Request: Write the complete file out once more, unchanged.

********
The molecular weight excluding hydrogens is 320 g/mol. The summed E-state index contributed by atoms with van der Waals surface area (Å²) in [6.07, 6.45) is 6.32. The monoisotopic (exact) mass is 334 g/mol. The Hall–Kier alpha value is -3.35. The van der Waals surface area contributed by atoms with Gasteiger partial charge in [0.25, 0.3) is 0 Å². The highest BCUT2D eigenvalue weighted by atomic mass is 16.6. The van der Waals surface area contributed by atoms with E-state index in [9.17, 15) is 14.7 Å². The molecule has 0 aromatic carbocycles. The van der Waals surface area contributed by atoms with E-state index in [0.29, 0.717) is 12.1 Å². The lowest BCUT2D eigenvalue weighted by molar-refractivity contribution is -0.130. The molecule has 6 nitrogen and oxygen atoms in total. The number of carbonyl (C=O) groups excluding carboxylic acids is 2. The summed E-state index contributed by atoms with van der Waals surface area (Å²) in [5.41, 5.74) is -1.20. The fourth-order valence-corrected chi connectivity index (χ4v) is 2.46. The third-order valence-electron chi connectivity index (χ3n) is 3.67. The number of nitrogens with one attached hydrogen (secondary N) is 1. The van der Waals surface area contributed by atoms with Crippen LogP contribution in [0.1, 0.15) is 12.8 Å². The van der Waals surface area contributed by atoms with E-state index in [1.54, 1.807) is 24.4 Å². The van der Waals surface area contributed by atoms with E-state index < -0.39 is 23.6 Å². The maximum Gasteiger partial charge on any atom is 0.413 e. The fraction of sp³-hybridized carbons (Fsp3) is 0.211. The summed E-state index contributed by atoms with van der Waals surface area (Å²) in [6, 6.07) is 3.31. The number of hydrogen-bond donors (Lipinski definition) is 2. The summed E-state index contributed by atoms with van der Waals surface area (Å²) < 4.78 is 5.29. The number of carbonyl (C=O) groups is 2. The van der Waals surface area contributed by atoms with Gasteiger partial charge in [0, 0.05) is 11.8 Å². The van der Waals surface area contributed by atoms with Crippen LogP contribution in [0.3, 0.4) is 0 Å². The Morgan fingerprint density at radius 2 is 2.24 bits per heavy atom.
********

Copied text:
The molecular weight excluding hydrogens is 320 g/mol. The summed E-state index contributed by atoms with van der Waals surface area (Å²) in [6.07, 6.45) is 6.32. The monoisotopic (exact) mass is 334 g/mol. The Hall–Kier alpha value is -3.35. The van der Waals surface area contributed by atoms with Gasteiger partial charge in [0.25, 0.3) is 0 Å². The highest BCUT2D eigenvalue weighted by atomic mass is 16.6. The van der Waals surface area contributed by atoms with E-state index in [9.17, 15) is 14.7 Å². The molecule has 0 aromatic carbocycles. The van der Waals surface area contributed by atoms with E-state index in [0.29, 0.717) is 12.1 Å². The lowest BCUT2D eigenvalue weighted by molar-refractivity contribution is -0.130. The molecule has 6 nitrogen and oxygen atoms in total. The number of carbonyl (C=O) groups excluding carboxylic acids is 2. The summed E-state index contributed by atoms with van der Waals surface area (Å²) in [5.41, 5.74) is -1.20. The fourth-order valence-corrected chi connectivity index (χ4v) is 2.46. The third-order valence-electron chi connectivity index (χ3n) is 3.67. The number of nitrogens with one attached hydrogen (secondary N) is 1. The van der Waals surface area contributed by atoms with Crippen LogP contribution in [0.1, 0.15) is 12.8 Å². The van der Waals surface area contributed by atoms with E-state index in [1.54, 1.807) is 24.4 Å². The van der Waals surface area contributed by atoms with E-state index < -0.39 is 23.6 Å². The maximum Gasteiger partial charge on any atom is 0.413 e. The fraction of sp³-hybridized carbons (Fsp3) is 0.211. The summed E-state index contributed by atoms with van der Waals surface area (Å²) in [6, 6.07) is 3.31. The number of hydrogen-bond donors (Lipinski definition) is 2. The summed E-state index contributed by atoms with van der Waals surface area (Å²) < 4.78 is 5.29. The number of carbonyl (C=O) groups is 2. The van der Waals surface area contributed by atoms with Gasteiger partial charge in [0, 0.05) is 11.8 Å². The van der Waals surface area contributed by atoms with Crippen LogP contribution in [0.3, 0.4) is 0 Å². The Morgan fingerprint density at radius 2 is 2.24 bits per heavy atom.